Exhibitions: About Time: 700 Years of European Painting

Claude Monet: Houses of Parliament, Effects of Sunlight

Claude Monet (French, 1840–1926). Houses of Parliament, Effect of Sunlight, 1903. Oil on canvas. Brooklyn Museum, Bequest of Grace Underwood Barton, 68.48.1

Intrigued by the challenge of capturing the play of water and light, Monet tested himself further by painting the transformative beauty of London's fog and smoke in several works executed along the banks of the Thames in three winter painting campaigns from 1899 to 1901. Monet stationed himself on the balcony of Saint Thomas' Hospital, across the river from his subject, switching from one canvas to another—nineteen in all—as changing weather and light conditions dictated.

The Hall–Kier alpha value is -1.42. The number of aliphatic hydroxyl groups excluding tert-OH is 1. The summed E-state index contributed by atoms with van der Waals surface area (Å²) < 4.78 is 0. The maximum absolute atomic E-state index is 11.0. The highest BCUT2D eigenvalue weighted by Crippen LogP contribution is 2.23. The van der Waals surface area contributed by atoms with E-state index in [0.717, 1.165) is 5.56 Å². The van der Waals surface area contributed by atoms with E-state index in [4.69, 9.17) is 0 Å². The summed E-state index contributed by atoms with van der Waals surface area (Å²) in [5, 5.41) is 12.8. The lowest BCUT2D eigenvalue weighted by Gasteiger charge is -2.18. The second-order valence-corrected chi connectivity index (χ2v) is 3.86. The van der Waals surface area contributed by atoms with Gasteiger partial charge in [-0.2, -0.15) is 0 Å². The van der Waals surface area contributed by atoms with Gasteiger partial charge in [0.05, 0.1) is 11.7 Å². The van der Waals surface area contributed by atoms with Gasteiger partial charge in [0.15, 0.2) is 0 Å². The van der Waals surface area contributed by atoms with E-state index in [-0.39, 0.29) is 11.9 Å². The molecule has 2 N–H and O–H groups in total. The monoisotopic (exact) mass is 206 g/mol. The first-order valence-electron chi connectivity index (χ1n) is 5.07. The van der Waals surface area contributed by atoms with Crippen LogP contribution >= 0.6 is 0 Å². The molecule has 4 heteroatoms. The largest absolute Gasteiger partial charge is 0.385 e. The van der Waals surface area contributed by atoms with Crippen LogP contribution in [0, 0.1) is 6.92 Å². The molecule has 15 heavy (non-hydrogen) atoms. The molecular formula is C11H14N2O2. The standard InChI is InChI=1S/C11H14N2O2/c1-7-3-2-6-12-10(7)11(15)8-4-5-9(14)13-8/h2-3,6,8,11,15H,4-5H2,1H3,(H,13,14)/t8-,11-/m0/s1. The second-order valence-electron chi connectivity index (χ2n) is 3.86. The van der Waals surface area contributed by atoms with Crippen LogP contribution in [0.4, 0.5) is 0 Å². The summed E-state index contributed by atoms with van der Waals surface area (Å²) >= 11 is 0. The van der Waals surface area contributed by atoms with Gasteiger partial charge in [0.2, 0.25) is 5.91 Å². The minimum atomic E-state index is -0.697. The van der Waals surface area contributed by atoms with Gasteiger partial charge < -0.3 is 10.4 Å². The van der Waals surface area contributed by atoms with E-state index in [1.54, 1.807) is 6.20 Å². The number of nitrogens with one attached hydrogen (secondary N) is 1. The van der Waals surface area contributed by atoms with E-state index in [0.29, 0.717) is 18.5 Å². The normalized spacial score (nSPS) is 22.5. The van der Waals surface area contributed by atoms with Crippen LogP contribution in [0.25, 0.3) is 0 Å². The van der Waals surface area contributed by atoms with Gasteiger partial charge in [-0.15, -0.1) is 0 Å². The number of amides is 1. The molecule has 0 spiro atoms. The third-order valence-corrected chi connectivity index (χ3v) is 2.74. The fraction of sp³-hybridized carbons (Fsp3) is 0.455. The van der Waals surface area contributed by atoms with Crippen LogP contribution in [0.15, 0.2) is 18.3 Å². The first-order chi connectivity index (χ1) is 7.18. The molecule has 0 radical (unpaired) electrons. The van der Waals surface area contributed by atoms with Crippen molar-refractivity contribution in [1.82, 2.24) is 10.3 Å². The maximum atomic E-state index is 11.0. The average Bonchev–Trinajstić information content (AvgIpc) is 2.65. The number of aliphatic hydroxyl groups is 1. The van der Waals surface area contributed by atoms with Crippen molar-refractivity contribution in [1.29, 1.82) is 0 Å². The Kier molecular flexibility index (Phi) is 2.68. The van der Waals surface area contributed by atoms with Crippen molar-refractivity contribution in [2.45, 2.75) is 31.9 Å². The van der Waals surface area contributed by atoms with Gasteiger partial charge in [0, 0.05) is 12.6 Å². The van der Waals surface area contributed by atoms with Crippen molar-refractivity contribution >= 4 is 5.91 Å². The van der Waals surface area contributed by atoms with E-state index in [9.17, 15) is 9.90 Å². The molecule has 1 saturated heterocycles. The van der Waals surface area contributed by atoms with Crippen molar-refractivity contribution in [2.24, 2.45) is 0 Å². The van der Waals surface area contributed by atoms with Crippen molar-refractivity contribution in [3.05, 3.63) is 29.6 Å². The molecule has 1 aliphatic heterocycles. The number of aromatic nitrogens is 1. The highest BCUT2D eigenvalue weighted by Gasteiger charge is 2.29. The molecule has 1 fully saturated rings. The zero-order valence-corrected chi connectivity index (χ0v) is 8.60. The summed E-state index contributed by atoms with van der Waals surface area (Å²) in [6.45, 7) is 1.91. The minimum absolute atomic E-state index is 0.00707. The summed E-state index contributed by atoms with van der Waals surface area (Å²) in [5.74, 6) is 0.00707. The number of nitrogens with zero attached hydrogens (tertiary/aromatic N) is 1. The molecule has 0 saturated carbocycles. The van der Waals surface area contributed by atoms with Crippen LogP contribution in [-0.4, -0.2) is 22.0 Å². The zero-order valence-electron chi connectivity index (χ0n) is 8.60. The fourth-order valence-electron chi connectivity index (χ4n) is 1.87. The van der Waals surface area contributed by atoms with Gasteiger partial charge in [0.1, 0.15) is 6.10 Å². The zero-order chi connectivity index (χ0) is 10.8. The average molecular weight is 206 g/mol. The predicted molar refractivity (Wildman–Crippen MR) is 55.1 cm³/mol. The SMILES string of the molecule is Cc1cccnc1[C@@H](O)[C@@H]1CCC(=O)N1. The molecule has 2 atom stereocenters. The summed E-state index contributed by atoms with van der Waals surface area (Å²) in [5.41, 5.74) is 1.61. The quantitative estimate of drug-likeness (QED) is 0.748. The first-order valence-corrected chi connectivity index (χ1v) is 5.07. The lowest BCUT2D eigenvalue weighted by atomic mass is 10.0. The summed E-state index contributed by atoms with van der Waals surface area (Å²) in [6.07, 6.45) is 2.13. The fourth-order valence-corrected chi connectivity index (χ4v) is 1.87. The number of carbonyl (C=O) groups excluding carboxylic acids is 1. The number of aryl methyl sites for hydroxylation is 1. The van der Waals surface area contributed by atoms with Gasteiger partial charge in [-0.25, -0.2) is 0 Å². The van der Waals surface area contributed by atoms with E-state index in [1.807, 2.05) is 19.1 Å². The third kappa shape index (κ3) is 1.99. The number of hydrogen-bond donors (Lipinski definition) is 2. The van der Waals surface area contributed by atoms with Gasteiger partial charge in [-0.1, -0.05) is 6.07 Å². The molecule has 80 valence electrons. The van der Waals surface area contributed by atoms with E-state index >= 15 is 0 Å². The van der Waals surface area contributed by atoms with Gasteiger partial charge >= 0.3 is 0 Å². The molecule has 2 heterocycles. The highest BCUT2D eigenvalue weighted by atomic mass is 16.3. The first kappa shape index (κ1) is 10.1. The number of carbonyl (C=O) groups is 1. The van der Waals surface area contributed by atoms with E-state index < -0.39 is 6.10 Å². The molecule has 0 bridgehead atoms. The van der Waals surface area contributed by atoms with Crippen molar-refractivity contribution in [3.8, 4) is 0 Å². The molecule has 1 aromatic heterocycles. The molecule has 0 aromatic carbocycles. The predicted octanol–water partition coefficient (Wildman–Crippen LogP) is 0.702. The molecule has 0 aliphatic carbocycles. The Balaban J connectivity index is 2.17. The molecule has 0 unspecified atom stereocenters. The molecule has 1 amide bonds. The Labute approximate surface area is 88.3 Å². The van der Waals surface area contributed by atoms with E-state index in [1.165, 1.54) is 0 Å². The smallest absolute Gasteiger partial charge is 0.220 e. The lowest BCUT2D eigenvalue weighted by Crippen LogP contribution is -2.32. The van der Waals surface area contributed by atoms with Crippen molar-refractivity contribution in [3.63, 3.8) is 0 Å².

Their neo-Gothic spires blunted by the mauve gloom of late afternoon, the Houses of Parliament emerge as a massive silhouette. Rays of pale sunshine break through the murk in the upper-right corner of the canvas and burst across the shimmering waters in overlapping strokes of pink, salmon, and yellow. The painter later reworked the canvas in his Giverny studio in 1903 in preparation for an exhibition the following year.

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